TORONTO -- Just so we get this out of the way right off the hop, Jaromir Jagr isn't limiting his decision on his playing future to next season.
"I still think I have at least seven years left in my body, to be honest with you," the 43-year-old winger said Thursday after the Florida Panthers' morning skate at Air Canada Centre.
There was a slight smile as he said it, but it wasn't delivered as a one-timer. Somewhere in there, Jagr probably actually believes it.
Hey, Gordie Howe played into his 50s, right?
"I still feel like I can play the game and I love the game," Jagr said. "It’s the most important thing. As long as I stay healthy, I feel like I can still produce and help anybody."
He certainly has had an impact since being acquired from the New Jersey Devils, with his line with Aleksander Barkov and Jonathan Huberdeau combining for 24 points in 11 games heading into Thursday's game against the Toronto Maple Leafs.
"He's been real good, especially for the two kids he's playing with," Panthers head coach Gerard Gallant said. "Their game has taken off another step. They've played really well since Christmas on, but since Jaromir's got there with Huberdeau and Barkov, they've played great hockey for us. Obviously, he's a Hall of Fame guy that's been really good for our club."
Sure, Jagr has slowed down, but he remains strong on the puck and of course continues to have all-world vision and passing ability. Gallant actually played against Jagr way back when.
"He's 43," Gallant said. "He's not as fast and quick as he was, but you see a lot of similarities [from his younger days]. It's hard to get the puck from him. When he got the puck down low, the defensemen have a tough time getting the puck off him. That's what makes him a real good player. He controls the puck, he goes to the net and the guy works out every day real hard. He stays in good shape.
"His game's very similar, but without the quickness."
Jagr’s impact has been felt just as much off the ice, if not more. The team’s young players have gravitated toward him and are eating up everything he has to offer.
"He gives us a lot of advice on the ice and even on the bench, he’s offering up tips and it’s really helped us," said Huberdeau, who was born in June 1993, three full seasons after Jagr entered the NHL and had already won two Stanley Cups with Pittsburgh.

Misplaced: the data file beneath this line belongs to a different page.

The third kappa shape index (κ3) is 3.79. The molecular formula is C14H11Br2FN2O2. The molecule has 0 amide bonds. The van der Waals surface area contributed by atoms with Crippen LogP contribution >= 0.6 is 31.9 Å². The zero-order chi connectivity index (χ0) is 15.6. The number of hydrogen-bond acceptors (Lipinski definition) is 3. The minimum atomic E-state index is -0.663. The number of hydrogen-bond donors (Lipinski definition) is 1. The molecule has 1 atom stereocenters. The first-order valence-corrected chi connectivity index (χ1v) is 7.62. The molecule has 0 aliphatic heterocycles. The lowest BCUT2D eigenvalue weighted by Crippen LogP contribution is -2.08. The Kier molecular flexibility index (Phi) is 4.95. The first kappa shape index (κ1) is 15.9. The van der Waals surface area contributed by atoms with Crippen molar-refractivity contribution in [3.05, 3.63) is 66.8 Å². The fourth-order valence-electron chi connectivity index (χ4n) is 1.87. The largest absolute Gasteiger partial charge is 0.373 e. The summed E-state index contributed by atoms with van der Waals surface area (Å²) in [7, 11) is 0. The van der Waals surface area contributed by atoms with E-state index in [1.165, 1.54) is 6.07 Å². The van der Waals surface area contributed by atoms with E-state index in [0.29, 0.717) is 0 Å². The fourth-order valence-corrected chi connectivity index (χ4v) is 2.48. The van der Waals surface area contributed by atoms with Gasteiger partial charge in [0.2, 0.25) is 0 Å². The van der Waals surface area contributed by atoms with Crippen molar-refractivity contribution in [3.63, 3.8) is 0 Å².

By the time Barkov was born in September 1995, Jagr had five NHL seasons under his belt. Now they are linemates. It’s surreal.
"First off, he’s a legend already, I think he played like 300 games before I was born," Barkov said with a smile. "So it’s kind of weird, but I like it. I just try to learn every day from him, everything I can. He’s a good guy, too."
Jagr has embraced the role of mentor.
"I know how important it is to give them advice,” Jagr said. "I know they’re going to find out on their own, but maybe a little bit later. If I give them something and they take the advice, it’s going to be good for them. Like I did. When I was younger, I had so many great players around me who tried to help me all the time. It helped my hockey career."
Panthers management has been so enthralled with what they’ve seen from Jagr on and off the ice that it's believed there is mutual interest in keeping this thing going, and that it's not out of the question that the Panthers re-sign Jagr before the season is over depending on whether the sides can find common ground on numbers.
The pending UFA winger wouldn't tip his hand Thursday, but he did mention that when he’s happy somewhere, he doesn't look to leave.
At the end of the day, there’s a financial negotiation that needs to take place. One thing’s for sure, though. Jagr sees a team that’s going to contend in years to come.
"To be honest with you guys, and maybe this will surprise a lot of people, but the talent we’ve got here, it’s a very, very talented team," said Jagr, his new team clearly a revelation to him once he got there.
"Hopefully we can get in -- it’s going to be tough because Ottawa is playing very well -- but next year and the year after that, this team is going to surprise a lot and a lot of teams. In a year or two, this team is going to be on top."
In the meantime, the Panthers need a few breaks to get in. Jagr is doing his best to improve the team’s fortunes, with an ugly wig hanging in his dressing room stall. It was given to him by a fan after his first game in Florida.
"It’s for good luck. Hopefully, it’s going to work," Jagr said with his trademark smile.
Bank on that smile being in the NHL for a few more years.